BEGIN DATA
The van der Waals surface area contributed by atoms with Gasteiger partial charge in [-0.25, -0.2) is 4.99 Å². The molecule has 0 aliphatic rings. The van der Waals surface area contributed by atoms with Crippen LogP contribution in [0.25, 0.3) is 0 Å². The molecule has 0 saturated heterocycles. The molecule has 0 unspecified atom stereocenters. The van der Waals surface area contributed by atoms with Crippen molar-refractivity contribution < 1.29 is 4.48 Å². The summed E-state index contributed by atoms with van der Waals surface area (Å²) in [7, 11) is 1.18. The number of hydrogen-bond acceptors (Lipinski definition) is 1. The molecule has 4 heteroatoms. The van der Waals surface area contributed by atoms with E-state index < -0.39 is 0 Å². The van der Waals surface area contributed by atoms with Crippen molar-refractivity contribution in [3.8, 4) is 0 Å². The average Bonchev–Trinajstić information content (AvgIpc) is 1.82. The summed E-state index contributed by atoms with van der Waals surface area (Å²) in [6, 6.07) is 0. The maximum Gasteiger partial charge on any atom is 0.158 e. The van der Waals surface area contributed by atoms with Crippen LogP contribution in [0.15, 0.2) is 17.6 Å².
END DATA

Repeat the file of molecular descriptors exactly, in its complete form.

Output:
The van der Waals surface area contributed by atoms with Gasteiger partial charge in [-0.25, -0.2) is 4.99 Å². The molecule has 0 aliphatic rings. The van der Waals surface area contributed by atoms with Crippen LogP contribution in [0.25, 0.3) is 0 Å². The molecule has 0 saturated heterocycles. The molecule has 0 unspecified atom stereocenters. The van der Waals surface area contributed by atoms with Crippen molar-refractivity contribution < 1.29 is 4.48 Å². The summed E-state index contributed by atoms with van der Waals surface area (Å²) in [7, 11) is 1.18. The number of hydrogen-bond acceptors (Lipinski definition) is 1. The molecule has 4 heteroatoms. The van der Waals surface area contributed by atoms with E-state index < -0.39 is 0 Å². The van der Waals surface area contributed by atoms with Crippen molar-refractivity contribution in [3.8, 4) is 0 Å². The average Bonchev–Trinajstić information content (AvgIpc) is 1.82. The summed E-state index contributed by atoms with van der Waals surface area (Å²) in [6, 6.07) is 0. The maximum Gasteiger partial charge on any atom is 0.158 e. The van der Waals surface area contributed by atoms with Crippen LogP contribution in [0.15, 0.2) is 17.6 Å².